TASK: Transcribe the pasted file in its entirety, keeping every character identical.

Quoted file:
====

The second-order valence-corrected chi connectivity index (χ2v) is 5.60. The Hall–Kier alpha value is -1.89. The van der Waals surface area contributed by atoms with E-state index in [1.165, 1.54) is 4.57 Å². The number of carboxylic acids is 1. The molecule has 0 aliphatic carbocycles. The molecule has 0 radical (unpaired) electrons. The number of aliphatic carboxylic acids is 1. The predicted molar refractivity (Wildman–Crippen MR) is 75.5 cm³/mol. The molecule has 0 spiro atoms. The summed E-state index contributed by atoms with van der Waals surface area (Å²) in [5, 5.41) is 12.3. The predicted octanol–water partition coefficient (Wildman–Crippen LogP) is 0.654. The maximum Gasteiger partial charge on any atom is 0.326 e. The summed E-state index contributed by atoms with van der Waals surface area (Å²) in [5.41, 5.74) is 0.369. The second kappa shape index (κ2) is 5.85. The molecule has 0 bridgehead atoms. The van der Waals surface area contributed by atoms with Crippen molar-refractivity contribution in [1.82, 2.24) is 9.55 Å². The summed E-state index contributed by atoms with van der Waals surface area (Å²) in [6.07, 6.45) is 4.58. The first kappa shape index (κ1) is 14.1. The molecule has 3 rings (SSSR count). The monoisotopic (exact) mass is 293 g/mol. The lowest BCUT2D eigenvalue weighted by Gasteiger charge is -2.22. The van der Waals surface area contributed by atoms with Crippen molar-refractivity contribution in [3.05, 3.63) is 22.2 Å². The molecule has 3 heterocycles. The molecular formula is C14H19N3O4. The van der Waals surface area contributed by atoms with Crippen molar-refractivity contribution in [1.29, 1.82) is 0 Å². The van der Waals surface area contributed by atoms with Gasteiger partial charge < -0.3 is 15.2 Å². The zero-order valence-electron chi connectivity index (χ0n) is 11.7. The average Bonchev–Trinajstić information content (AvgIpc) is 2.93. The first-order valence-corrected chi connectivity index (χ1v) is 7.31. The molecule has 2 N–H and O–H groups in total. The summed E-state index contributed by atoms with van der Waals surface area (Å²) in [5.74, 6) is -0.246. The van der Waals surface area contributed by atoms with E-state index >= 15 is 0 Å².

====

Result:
The second-order valence-corrected chi connectivity index (χ2v) is 5.60. The Hall–Kier alpha value is -1.89. The van der Waals surface area contributed by atoms with E-state index in [1.165, 1.54) is 4.57 Å². The number of carboxylic acids is 1. The molecule has 0 aliphatic carbocycles. The molecule has 0 radical (unpaired) electrons. The number of aliphatic carboxylic acids is 1. The predicted molar refractivity (Wildman–Crippen MR) is 75.5 cm³/mol. The molecule has 0 spiro atoms. The summed E-state index contributed by atoms with van der Waals surface area (Å²) in [5, 5.41) is 12.3. The predicted octanol–water partition coefficient (Wildman–Crippen LogP) is 0.654. The maximum Gasteiger partial charge on any atom is 0.326 e. The summed E-state index contributed by atoms with van der Waals surface area (Å²) in [5.41, 5.74) is 0.369. The second kappa shape index (κ2) is 5.85. The molecule has 0 bridgehead atoms. The van der Waals surface area contributed by atoms with Crippen molar-refractivity contribution in [1.82, 2.24) is 9.55 Å². The summed E-state index contributed by atoms with van der Waals surface area (Å²) in [6.07, 6.45) is 4.58. The first kappa shape index (κ1) is 14.1. The molecule has 3 rings (SSSR count). The monoisotopic (exact) mass is 293 g/mol. The lowest BCUT2D eigenvalue weighted by Gasteiger charge is -2.22. The van der Waals surface area contributed by atoms with Crippen molar-refractivity contribution in [3.05, 3.63) is 22.2 Å². The molecule has 3 heterocycles. The molecular formula is C14H19N3O4. The van der Waals surface area contributed by atoms with Crippen molar-refractivity contribution in [1.29, 1.82) is 0 Å². The van der Waals surface area contributed by atoms with Gasteiger partial charge < -0.3 is 15.2 Å². The zero-order valence-electron chi connectivity index (χ0n) is 11.7. The average Bonchev–Trinajstić information content (AvgIpc) is 2.93. The first-order valence-corrected chi connectivity index (χ1v) is 7.31. The molecule has 2 N–H and O–H groups in total. The summed E-state index contributed by atoms with van der Waals surface area (Å²) in [5.74, 6) is -0.246. The van der Waals surface area contributed by atoms with E-state index >= 15 is 0 Å².